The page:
This article on the New Principles of Leadership was recently highlighted via an email I get a few times a week from the Leadership Education at Duke Divinity School. It’s about leadership (of course!) but also about shifting your leadership to becoming bilingual leadership. In my ongoing quest to reading and learning as widely as possible, this article brought up a couple thoughts/reflections on other pieces I’m engaging with these days…
In the Presbytery I’m leading, our Council is reading Journey in the Wilderness which offers many questions as a way of grounding ourselves in one common area of learning as we begin together. Here is one of my favorite questions/thoughts from this book:
“People of faith must be bilingual,” says Walter Brueggemann. “They must have a public language for negotiating at the wall. And they must have a more communal language for processing behind the gate, in the community, out of the sight and range of imperial negotiators.” Being bilingual is more than learning another person’s words for your own experiences. Being truly bilingual means being able to think and experience in multiple and different ways. Being bilingual forces us not only to understand the new but also to revisit and reclaim the native language that we once saw as sufficient. The deep challenge for the mainline church is not only now to learn a new cultural language such as marketing, technology or postmodernism (or other new languages from outside the wall). The challenge is to also revisit, revalue and learn once again to use the faith language from inside the wall. -From Journey in the Wilderness by Gil Rendle
Oftentimes those of us in church circles spend our whole time with one type of community which makes it hard to see and understand the other communities around us and what they might be doing, how they might be changing or why we are (or not) connecting. Since taking on my new role in ministry in 2014 I no longer preach every Sunday, I no longer keep the hours of a parish pastor, I am not with “church people” as much as I used to be. I am seeing many things with new eyes.
Easter Sunday my family worshipped together in the pews. I think the last time I did that was in 1998. We parked outside the church about 5 minutes before worship began (hey we were on time!). The church building was across the street from a big urban park. As we walked down the street towards the entrance to the sanctuary I noticed we were the only ones “dressed up” walking down the street. In the park that was bursting with spring plants and color runners, walkers, bikers, dogs with their owners and children were playing. We were the only ones heading into a church building for worship.
Now this is a common “symptom” of the Sunday morning challenge, or the challenge in general for our faith communities. I’m not the first one to bring it up or to describe it. This is nothing new. But oftentimes the simplest things are the newest ones.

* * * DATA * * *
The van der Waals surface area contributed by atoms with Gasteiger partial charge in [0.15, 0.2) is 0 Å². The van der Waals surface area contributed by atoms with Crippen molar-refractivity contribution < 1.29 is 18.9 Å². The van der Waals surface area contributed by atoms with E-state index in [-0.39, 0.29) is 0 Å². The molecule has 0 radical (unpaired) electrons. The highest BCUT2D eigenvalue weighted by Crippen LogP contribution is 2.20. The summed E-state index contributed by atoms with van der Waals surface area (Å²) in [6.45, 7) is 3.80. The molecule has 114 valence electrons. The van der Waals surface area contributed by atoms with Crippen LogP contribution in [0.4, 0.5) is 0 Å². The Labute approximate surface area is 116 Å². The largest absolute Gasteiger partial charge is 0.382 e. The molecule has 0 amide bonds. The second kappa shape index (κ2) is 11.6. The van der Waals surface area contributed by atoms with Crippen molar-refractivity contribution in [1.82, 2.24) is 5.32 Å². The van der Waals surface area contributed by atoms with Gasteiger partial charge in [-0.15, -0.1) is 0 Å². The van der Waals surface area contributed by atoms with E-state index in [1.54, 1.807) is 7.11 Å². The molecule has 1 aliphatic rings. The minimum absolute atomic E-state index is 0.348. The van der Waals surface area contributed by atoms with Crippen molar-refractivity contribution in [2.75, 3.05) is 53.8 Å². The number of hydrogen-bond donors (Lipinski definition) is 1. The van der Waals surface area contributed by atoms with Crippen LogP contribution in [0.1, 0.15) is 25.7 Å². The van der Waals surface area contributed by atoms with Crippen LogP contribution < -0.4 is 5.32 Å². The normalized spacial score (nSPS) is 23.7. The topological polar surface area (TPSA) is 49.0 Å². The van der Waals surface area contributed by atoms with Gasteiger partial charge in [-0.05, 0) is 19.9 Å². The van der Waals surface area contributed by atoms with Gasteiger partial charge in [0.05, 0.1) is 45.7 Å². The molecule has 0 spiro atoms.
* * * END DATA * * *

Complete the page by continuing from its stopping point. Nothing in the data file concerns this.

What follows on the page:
That’s the whole point of this article, that we see our leadership with new eyes so that we can try to as best we can to anticipate the future and live into it. It makes me wonder theologically. We believe that God is a part of all time and the Creation. We also believe in our own agency, will and purpose. Balancing these two streams is a challenge–figuring out how to position ourselves theologically in this question. Where is our place in the future, but most importantly what is God’s role or desire for us?
Or the question from Rendle about the negotiating wall that Brueggemann offers an theological reflection on from 2 Kings 18 that I described above.
- Is part of our challenge today that we have a wall?
- Or is part of our challenge that we do not realize we have a wall and we have forgotten the opportunity it would present to us for inner and outer prophetic witness?
- Or is part of our challenge that we do not even read and exegete critically?
- Or is part of our challenge that we do not even know which community we are a part of anymore, or which one invites our best selves?
In the article I started with Burras says that anticipatory leadership has these things:
Make the future visible. What are the ways we can talk inside the wall about what is going on outside the wall? How can we as leaders in faith communities blur these lines? How can we get those who have spent a lifetime inside a walled or gated place theologically, spiritually, socially to take a look outside and really see? How do we balance those who have spent a lifetime inside the walls of our faith communities with those who are coming in, who have spent a lifetime outside, and do not even know there is a wall? This is a huge challenge for leaders of communities of faith today and the one fraught I think with the greatest danger in terms of opposition to leadership but the greatest opportunity in terms of outreach and reclaiming our prophetic core.
Identify the hard trends. Lift up the trends, but not just the trends for communities of faith. What are the trends out in the world? Read and engage with other mediums. Take a look at the work of futurists. I like the writing of Dr. Michio Kaku. His ideas are provocative and perhaps even scary sometimes, but if we are trying to be bilingual as “church people” this might be a good place to start and be challenged.
Look outside your industry for the solutions you need. I’ve taken to reading to reading things like Fast Company, reading books, articles, blogs on leadership from outside our “church world” and putting them alongside theological and biblical texts.
What are ways you are engaging the future, leading our church institution through this time of change while still following the prophetic Jesus?